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Monday, August 21, 2017

The broken Tory promise that could have helped millions

Failure to secure a majority in the House of Commons can often be a valid excuse for not delivering on an election promise, but when there is cross-party support and overwhelming backing for a proposal in the House of Commons, the abandonment of a popular proposal makes no sense whatsoever.

That is certainly the case with Theresa May's manifesto pledge to cap energy prices. No sooner had she stepped back over the threshold of Number 10 Downing Street than the idea had been shelved.

It is not surprising therefore that she is now facing a significant backlash from rebellious Conservative MPs, who are feeling a little miffed that the 17 million British people who stood to benefit from the cap have been abandoned to the oligopolistic power companies.

The Independent says that 53 MPs, including 20 former ministers, have now called on the Prime Minister to fulfil her electoral promise to introduce a cap for all families on a standard variable tariff. The protest, organised by former minister John Penrose, has the backing of 38 Labour and SNP MPs, and includes prominent Conservative figures such as the former Work and Pensions Secretary Iain Duncan Smith.

It is noteworthy of course that weeks after the General Election, British Gas hiked prices by 12.5 per cent for 3.1 million customers, which led to the Department for Business, Energy and Industrial Strategy saying they were “concerned” the price rise would hit many people already on poor value tariffs”. It now means that all the “Big Six” energy companies have increased bills for consumers this year:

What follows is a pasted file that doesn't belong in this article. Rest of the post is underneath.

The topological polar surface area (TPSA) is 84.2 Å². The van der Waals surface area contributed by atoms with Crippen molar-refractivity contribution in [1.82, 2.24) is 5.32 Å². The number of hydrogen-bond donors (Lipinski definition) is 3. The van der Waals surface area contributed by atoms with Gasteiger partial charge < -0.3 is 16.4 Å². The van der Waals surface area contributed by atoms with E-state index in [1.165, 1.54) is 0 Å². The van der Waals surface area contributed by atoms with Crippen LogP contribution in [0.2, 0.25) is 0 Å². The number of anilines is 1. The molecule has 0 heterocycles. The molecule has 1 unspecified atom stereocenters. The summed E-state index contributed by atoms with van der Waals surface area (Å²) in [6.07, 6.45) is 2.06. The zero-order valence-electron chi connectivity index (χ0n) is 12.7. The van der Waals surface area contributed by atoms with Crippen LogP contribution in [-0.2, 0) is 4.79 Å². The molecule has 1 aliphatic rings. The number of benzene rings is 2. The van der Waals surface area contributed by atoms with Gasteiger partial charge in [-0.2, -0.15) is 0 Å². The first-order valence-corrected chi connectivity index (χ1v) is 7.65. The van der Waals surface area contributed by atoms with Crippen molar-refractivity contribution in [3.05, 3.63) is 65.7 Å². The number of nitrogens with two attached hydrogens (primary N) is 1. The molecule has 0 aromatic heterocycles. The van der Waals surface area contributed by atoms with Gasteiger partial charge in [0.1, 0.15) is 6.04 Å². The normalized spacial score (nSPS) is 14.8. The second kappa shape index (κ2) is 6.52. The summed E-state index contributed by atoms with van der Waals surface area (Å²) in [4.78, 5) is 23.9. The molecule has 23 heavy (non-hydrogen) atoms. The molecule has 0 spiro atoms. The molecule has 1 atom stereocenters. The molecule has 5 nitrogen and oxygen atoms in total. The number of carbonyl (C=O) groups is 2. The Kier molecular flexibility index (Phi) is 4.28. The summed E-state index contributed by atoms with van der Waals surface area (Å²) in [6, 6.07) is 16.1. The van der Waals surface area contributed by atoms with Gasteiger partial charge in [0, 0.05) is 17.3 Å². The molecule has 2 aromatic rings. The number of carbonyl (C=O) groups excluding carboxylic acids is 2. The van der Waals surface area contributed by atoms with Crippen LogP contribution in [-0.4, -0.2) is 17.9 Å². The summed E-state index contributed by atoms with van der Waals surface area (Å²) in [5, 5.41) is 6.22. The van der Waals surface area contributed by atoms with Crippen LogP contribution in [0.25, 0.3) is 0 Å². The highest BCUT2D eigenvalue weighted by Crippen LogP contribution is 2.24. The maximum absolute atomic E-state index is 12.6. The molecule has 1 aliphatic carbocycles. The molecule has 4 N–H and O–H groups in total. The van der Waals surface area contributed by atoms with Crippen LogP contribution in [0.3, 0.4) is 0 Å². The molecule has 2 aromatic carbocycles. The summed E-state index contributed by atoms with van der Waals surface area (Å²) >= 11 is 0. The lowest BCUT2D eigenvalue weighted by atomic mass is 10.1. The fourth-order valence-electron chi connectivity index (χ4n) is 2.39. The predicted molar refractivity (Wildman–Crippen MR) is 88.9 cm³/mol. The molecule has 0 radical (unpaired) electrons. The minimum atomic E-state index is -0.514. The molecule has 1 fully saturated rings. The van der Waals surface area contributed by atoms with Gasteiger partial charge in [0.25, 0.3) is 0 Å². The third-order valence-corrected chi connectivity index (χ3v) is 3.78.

In their letter, which will be delivered to Downing Street following the parliamentary recess, the MPs demand that Ms May extends Ofgem’s proposals to introduce a price cap on bills for 2.5 million vulnerable consumers to all of the 17m originally promised during the election campaign. 

“While these proposals are a step in the right direction, it is clear we must do more to protect the further 15 million households who continue to be preyed on by the Big Six energy firms,” they add. 

”As you can see from our signatures below, the idea has substantial cross-party support.

“It was promised in the three leading party manifestos and a temporary, relative price cap has support from most of the 'challenger' energy firms - the insurgents who are challenging the dominance of the Big Six incumbents, and providing choice and stronger competition, which benefits consumers."

It is time for Theresa May to keep her promise.
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